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Functional Fungi Fun Facts

Over the last 5 years, we are finally awakening to the wonderful health supporting gifts of functional mushrooms and have seen a growing awareness and interest in their use here in the U.S. While new to us, mushrooms have been highly prized in Asia for hundreds of years, several of which are considered to be the highest level of remedies, they were called “Superior medicines”.*
So, since this is the inaugural post for the Mushroom Wisdom blog I thought it might be a good idea, dare I say “fun”, to share a variety of fun facts about functional fungi (and a couple not-so-functional… but still fun).

  • Ancient Egyptians believed mushrooms to be plants of immortality* and because of this they were only allowed to be consumed by the pharaoh.
  • One of the earliest uses of mushrooms dates back over 5,000 years to Otzi, a frozen mummy found in the Ötztal Alps between Austria and Italy. He carried with him two mushrooms, Fomes fomentarius, likely used as tinder, and Fomitopsis betulina, probably used for parasites.*
  • The largest organism on the planet is the Armillaria ostoyae mushroom, a type of Honey mushroom, found in Oregon’s Blue Mountains that covers almost 2,400 acres (about 4 square miles) and is thought to be 2,400 years old, but it could be as old as 8,600 years.
  • Shiitake was the first mushroom to be cultivated, about 1,000 years ago by a gentleman named Wu Sangong in Qingyuan County in China.
  • Wu Sangong, a farmer in Longyan village – now a recognized heritage site, invented the Chop flower method of growing mushrooms that is still in use today.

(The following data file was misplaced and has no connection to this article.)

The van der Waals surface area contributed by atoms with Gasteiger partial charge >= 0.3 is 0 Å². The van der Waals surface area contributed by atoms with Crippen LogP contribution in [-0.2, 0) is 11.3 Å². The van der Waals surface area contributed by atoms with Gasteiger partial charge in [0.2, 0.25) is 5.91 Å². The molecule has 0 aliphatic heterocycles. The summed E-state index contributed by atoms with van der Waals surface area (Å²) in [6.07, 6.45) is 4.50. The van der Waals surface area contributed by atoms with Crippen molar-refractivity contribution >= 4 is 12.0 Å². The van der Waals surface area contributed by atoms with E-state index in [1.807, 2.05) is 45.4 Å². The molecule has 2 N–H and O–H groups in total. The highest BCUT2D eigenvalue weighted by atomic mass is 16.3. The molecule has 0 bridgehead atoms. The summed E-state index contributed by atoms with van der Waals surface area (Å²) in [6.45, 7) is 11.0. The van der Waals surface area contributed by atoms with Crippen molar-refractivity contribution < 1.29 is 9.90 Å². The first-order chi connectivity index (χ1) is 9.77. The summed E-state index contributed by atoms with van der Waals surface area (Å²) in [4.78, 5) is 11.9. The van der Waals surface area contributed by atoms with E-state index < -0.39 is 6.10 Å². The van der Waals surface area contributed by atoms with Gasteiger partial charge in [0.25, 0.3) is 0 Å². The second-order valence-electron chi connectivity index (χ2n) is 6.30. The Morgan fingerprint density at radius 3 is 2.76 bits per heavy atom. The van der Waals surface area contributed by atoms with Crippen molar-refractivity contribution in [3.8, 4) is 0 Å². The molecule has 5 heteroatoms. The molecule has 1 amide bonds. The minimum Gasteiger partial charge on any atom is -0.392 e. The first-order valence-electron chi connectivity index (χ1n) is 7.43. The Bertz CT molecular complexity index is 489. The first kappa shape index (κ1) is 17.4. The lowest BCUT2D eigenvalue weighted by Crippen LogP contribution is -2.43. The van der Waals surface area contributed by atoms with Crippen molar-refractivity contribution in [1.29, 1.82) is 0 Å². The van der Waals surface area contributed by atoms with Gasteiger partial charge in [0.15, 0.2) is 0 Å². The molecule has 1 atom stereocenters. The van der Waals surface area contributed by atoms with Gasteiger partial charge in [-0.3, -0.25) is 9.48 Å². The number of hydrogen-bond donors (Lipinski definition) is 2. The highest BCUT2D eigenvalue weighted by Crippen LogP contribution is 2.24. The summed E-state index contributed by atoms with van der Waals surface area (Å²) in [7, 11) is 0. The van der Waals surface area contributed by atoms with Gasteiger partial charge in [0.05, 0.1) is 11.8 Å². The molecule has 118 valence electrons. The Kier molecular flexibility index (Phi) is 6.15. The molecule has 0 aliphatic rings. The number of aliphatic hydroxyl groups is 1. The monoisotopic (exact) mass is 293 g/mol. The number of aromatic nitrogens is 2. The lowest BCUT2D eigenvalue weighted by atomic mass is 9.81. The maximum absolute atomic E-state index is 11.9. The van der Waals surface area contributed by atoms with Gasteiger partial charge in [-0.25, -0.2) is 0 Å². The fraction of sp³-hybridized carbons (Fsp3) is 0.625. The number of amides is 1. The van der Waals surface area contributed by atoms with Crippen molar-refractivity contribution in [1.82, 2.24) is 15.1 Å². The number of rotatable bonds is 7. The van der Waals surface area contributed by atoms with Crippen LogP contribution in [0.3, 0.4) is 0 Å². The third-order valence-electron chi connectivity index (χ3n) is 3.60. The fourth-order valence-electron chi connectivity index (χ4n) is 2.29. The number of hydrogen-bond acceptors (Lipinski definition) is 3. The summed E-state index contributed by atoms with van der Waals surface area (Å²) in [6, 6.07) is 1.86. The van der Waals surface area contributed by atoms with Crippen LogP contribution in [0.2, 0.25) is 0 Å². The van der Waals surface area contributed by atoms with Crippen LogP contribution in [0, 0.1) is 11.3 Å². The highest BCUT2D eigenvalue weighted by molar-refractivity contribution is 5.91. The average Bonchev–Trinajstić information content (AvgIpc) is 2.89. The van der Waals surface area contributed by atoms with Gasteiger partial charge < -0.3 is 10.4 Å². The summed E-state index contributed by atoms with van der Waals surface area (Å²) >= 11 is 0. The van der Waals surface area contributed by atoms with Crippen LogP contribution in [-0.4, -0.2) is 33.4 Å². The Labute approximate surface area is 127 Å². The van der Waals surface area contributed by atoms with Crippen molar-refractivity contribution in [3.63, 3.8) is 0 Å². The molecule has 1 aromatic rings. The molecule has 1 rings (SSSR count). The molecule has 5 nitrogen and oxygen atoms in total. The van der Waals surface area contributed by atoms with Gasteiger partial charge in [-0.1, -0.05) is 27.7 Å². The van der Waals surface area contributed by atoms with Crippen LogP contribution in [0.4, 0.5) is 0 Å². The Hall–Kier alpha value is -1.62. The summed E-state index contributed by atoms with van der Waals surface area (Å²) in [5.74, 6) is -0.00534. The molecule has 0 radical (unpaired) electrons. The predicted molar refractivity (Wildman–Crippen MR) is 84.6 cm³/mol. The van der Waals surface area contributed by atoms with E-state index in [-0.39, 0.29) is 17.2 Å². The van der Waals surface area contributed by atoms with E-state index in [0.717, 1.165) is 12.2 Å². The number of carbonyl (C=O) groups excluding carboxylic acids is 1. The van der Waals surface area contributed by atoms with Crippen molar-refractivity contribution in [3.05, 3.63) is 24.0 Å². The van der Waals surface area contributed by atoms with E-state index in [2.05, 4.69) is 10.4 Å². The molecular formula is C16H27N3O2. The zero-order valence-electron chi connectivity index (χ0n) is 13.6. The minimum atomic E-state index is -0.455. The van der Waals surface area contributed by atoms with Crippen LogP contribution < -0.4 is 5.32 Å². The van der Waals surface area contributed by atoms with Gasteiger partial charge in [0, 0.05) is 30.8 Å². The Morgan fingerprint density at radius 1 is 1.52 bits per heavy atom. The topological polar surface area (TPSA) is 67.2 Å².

He is still recognized as the god of mushrooms in this region and has a temple built in his honor.
  • Qingyuan County, in Zhejiang Province, China, is referred to as “Mushroom City” and could be considered the mushroom growing capital of the world.
  • The first mushroom cultivated was the Shiitake mushroom. Today Japan produces ~80% of all Shiitake mushrooms worldwide.
  • Mushrooms weren’t cultivated here in the U.S. until the mid-1800s, and that was the button mushroom, which may account for why, to this day, it is the most produced mushroom in the U.S.
  • Reishi is also known as the Mannentake, the “10,000-year mushroom”, because of its traditional association with immortality.*
  • Cordyceps has been referred to as a “yakodisiac” because when the yak were brought to higher pastures in the spring they would graze on this fungus that grows out of the head of a caterpillar and become quite frisky, hence an aphrodisiac for yak = yakodisiac.*
  • Meshima is short for Meshimakobu which means “knot on Women’s Island” since it is found growing on trees there. While less well known in the West, Meshima is very popular in Korea. It has an affinity for supporting women’s health.*
  • The delicious umami flavored Maitake can grow up to 100 pounds. Its name translates as “dancing mushroom” because it is believed that mushroom hunters would dance for joy upon finding it. Maitake is best known for it immune health supporting actions.*
  • Agaricus blazei is so highly prized in Brazil that it goes by “god’s mushroom” or “mushroom of life” or “royal sun agaricus”.

I hope you had enjoyed our inaugural blog post on functional fungi fun facts.
Please come back for further posts as we explore the wonderful renaissance that mushrooms are currently experiencing here in the West.
Let’shope it continues for hundreds of years, just as it has in Asia.
These health supporting allies are simply too valuable to be overlooked from now on.*

*These statements have not been evaluated by the Food and Drug Administration. These products are not intended to diagnose, treat, cure or prevent any disease.

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